In a third practice-monitoring project, CJ-DATS investigators are developing a Web-based system to inventory drug court processes and treatment services for the drug court participants. The researchers have pilot-tested a drug court management information system based on the Center for Substance Abuse Treatment's Web Infrastructure for Treatment Services (WITS) system.
Over the next 5 years, CJ-DATS investigators will shift their focus to issues of implementation. NIDA program officer Dr. Akiva Liberman says, "The new studies will identify efficient and effective ways to implement screening and assessment tools, a continuum of HIV care, and behavioral or medications interventions. They will provide criminal justice organizations with science-based information on how staffing, infrastructure, policies, practices, and incentive systems may be adjusted to facilitate new evidence-based practices." Dr. Liberman will monitor these studies.
|Targeted Interventions for Corrections||Six brief, flexible interventions address problems faced by adult offenders re-entering the community: motivation to change behavior, anger management, healthier thinking patterns, communication in relationships, social support, and skills and knowledge to reduce risk of sexually transmitted infections.||Southwest Research Center, Texas Christian University|
|Step'n Out||In this approach, criminal justice staff monitor specific behaviors (e.g., abstinence, employment searches, and counseling attendance) and reward clients who meet agreed-upon goals with social acknowledgement (e.g., congratulatory letter from parole supervisor) and small material incentives (e.g., partial payment for clothes for job interviews).||Rhode Island Research Center, Brown University and Lifespan Hospitals|
|Two Re-entry Strategies for Drug-Abusing Juvenile Offenders||Juvenile probation officers trained in cognitive restructuring intervene to change adolescents' belief structures underlying criminal activity and drug abuse. This intervention yielded good results for adult offenders but has not previously been tested in adolescents.||Midwest Research Center, National Development and Research Institutes|
|Facilitating Adolescent Offenders' Reintegration From Juvenile Detention to Community Life||Multidimensional Family Therapy—an evidence-based treatment for adolescent substance abuse—blends individual and family therapy. The intervention also includes family-based HIV/STI prevention. The results of this component of the study may have implications for adolescent substance abuse treatment beyond the criminal justice system.||Florida Research Center, University of Miami|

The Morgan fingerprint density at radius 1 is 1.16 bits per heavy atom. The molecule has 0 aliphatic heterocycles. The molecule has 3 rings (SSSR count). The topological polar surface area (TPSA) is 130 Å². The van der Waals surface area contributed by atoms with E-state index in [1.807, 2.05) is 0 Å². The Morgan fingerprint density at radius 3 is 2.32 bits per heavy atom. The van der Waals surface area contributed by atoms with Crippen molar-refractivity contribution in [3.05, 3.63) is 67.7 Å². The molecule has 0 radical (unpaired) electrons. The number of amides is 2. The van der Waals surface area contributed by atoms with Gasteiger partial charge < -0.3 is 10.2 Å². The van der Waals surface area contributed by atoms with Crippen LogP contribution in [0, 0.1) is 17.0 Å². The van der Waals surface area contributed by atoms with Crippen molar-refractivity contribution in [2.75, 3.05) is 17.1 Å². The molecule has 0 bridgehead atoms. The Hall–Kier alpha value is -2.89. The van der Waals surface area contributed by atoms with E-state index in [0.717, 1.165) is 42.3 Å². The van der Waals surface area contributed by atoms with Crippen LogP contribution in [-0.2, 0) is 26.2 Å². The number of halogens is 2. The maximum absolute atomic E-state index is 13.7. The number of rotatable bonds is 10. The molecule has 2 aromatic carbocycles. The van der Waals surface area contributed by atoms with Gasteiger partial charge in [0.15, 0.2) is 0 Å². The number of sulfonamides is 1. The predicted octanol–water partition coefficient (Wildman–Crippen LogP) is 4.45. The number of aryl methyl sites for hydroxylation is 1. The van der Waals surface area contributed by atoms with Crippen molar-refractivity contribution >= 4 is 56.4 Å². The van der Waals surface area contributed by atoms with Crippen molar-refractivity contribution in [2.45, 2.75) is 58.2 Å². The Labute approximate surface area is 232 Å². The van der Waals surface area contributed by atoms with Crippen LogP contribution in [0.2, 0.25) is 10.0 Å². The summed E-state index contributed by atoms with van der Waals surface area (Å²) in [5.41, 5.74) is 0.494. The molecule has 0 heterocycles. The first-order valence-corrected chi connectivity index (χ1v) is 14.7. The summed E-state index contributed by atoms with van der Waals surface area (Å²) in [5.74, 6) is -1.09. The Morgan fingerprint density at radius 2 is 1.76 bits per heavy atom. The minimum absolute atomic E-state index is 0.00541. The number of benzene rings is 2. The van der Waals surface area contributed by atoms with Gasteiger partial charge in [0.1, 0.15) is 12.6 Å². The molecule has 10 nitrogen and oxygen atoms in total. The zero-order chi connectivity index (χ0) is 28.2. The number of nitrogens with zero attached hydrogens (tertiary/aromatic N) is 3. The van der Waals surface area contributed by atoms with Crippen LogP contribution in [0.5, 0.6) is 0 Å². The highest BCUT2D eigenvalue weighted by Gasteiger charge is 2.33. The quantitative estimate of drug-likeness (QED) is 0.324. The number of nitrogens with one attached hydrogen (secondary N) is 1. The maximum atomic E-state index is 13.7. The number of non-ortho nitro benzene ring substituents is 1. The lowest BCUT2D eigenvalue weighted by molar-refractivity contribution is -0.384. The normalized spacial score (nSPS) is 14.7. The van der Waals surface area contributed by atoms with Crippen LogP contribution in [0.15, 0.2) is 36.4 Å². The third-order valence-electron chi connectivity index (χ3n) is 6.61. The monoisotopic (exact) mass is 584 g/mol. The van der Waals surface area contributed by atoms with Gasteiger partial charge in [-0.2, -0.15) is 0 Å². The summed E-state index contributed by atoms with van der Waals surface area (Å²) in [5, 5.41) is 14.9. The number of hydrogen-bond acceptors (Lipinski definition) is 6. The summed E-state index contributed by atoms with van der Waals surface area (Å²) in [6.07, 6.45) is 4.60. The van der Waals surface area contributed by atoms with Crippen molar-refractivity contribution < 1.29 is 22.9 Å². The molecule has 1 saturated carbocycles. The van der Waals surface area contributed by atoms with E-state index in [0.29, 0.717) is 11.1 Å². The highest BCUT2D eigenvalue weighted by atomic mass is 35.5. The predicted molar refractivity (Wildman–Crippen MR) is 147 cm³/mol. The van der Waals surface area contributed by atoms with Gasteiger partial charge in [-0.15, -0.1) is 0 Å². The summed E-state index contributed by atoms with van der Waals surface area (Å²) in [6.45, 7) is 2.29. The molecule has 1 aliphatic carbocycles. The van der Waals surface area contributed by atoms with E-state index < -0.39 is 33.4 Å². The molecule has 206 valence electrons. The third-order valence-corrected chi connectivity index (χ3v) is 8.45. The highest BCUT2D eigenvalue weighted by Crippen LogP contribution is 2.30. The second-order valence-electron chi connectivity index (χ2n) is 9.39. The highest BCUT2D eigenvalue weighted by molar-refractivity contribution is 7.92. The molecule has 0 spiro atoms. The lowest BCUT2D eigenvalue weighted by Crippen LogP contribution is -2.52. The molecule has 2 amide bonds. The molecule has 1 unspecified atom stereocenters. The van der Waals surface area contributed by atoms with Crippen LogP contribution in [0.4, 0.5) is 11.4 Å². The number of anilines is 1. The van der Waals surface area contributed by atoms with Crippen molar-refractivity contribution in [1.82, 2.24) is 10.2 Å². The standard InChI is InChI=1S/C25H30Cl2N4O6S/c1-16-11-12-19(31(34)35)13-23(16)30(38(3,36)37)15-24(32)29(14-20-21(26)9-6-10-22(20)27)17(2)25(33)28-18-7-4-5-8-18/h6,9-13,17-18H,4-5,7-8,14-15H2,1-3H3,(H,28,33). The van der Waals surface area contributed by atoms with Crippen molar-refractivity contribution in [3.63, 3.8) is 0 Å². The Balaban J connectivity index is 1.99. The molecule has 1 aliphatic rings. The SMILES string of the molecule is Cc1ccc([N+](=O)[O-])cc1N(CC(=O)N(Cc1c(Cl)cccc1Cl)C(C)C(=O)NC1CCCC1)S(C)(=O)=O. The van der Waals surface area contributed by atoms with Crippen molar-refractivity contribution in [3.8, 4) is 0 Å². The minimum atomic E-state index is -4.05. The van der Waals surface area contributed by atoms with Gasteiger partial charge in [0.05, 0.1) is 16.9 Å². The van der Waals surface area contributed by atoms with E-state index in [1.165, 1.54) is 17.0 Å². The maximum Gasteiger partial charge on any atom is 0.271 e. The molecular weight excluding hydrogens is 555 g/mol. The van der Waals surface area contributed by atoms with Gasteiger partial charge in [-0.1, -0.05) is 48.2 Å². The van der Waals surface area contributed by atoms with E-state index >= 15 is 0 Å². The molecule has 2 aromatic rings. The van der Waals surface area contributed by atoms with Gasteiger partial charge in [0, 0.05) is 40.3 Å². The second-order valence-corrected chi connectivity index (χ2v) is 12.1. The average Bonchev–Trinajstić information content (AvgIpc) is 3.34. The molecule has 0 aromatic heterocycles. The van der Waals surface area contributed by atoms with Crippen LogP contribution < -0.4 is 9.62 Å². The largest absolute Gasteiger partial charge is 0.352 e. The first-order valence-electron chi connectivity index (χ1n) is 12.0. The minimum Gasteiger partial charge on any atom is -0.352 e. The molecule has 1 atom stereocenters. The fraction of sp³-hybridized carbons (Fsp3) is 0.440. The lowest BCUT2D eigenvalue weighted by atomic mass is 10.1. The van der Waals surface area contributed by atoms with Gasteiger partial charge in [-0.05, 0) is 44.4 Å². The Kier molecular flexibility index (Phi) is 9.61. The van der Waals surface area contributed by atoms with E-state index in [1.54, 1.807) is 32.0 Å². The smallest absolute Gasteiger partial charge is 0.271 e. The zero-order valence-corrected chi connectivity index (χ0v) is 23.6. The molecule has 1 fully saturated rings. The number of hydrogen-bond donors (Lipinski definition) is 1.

|Transitional Case Management||This team case management intervention focuses on adult offenders' post-release goals, social support, accomplishments, and skills.||Pacific Coast Research Center, University of California, Los Angeles|
|Restructuring Risky Relationships-HIV||This intervention helps women change problematic thinking patterns about relationships and reduce their HIV risk.||Central States Research Center, University of Kentucky|
|HIV/Hepatitis C Prevention for Drug-Involved Offenders During Re-entry||This study compared three interventions for men and women: (1) education only; (2) state-of-the-art HIV prevention; and (3) a peer-based, interactive multimedia intervention tailored for gender and ethnicity.||Mid-Atlantic Research Center, University of Delaware|
Dr. Redonna K. Chandler, chief of NIDA's Services Research Branch in the Division of Epidemiology, Services and Prevention Research, says, "Federal, state, and community criminal justice facilities are overwhelmed by the number of offenders with drug problems, and many administrators and staff want to incorporate addiction treatment into their programs. CJ-DATS will offer them evidence-based therapies and information to guide decisionmakers as they integrate treatment into their services."
To date, reports of CJ-DATS research have appeared in several publications and in five special issues: The Prison Journal, March 2007; the Journal of Substance Abuse Treatment, April 2007; Criminal Justice and Behavior, September 2007; Behavioral Sciences and the Law, July/August 2008, and the Journal of Psychoactive Drugs, December 2008. For more information about ongoing research from the CJ-DATS treatment studies, see our CJ-DATS pages